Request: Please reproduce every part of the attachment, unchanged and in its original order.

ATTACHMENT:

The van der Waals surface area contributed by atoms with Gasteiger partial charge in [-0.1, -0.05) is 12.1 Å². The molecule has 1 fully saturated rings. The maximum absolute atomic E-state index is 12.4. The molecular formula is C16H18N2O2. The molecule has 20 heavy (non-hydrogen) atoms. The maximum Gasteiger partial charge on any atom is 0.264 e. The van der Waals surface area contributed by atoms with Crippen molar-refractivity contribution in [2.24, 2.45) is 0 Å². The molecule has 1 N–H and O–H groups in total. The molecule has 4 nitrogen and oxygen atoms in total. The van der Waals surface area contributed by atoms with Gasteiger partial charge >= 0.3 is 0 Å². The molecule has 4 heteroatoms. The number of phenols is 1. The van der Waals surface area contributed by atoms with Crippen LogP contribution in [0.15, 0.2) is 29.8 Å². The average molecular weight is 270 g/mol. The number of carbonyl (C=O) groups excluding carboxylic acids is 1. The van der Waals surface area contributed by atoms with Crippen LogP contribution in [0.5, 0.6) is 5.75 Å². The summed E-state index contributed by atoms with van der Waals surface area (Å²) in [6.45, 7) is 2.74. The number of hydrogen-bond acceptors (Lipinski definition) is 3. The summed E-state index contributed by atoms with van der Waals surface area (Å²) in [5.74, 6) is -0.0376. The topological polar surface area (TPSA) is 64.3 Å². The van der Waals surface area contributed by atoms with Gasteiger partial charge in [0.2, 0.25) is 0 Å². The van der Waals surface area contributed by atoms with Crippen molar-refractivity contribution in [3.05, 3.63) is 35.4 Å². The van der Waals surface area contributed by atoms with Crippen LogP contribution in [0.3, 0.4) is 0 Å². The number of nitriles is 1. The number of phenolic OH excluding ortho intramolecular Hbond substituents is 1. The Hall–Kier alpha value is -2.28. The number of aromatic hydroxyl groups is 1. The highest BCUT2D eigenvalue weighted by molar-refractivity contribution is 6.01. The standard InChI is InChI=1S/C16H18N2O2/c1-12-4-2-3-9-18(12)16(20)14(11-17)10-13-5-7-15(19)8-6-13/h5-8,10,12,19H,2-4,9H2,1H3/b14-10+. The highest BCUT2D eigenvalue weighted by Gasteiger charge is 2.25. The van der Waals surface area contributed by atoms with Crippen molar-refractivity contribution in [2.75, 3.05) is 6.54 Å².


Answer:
The van der Waals surface area contributed by atoms with Gasteiger partial charge in [-0.1, -0.05) is 12.1 Å². The molecule has 1 fully saturated rings. The maximum absolute atomic E-state index is 12.4. The molecular formula is C16H18N2O2. The molecule has 20 heavy (non-hydrogen) atoms. The maximum Gasteiger partial charge on any atom is 0.264 e. The van der Waals surface area contributed by atoms with Crippen molar-refractivity contribution in [2.24, 2.45) is 0 Å². The molecule has 1 N–H and O–H groups in total. The molecule has 4 nitrogen and oxygen atoms in total. The van der Waals surface area contributed by atoms with Gasteiger partial charge >= 0.3 is 0 Å². The molecule has 4 heteroatoms. The number of phenols is 1. The van der Waals surface area contributed by atoms with Crippen LogP contribution in [0.15, 0.2) is 29.8 Å². The average molecular weight is 270 g/mol. The number of carbonyl (C=O) groups excluding carboxylic acids is 1. The van der Waals surface area contributed by atoms with Crippen LogP contribution in [0.5, 0.6) is 5.75 Å². The summed E-state index contributed by atoms with van der Waals surface area (Å²) in [6.45, 7) is 2.74. The number of hydrogen-bond acceptors (Lipinski definition) is 3. The summed E-state index contributed by atoms with van der Waals surface area (Å²) in [5.74, 6) is -0.0376. The topological polar surface area (TPSA) is 64.3 Å². The van der Waals surface area contributed by atoms with Gasteiger partial charge in [0.2, 0.25) is 0 Å². The van der Waals surface area contributed by atoms with Crippen molar-refractivity contribution in [3.05, 3.63) is 35.4 Å². The van der Waals surface area contributed by atoms with Crippen LogP contribution in [0.3, 0.4) is 0 Å². The number of nitriles is 1. The number of phenolic OH excluding ortho intramolecular Hbond substituents is 1. The Hall–Kier alpha value is -2.28. The number of aromatic hydroxyl groups is 1. The highest BCUT2D eigenvalue weighted by molar-refractivity contribution is 6.01. The standard InChI is InChI=1S/C16H18N2O2/c1-12-4-2-3-9-18(12)16(20)14(11-17)10-13-5-7-15(19)8-6-13/h5-8,10,12,19H,2-4,9H2,1H3/b14-10+. The highest BCUT2D eigenvalue weighted by Gasteiger charge is 2.25. The van der Waals surface area contributed by atoms with Crippen molar-refractivity contribution in [2.75, 3.05) is 6.54 Å².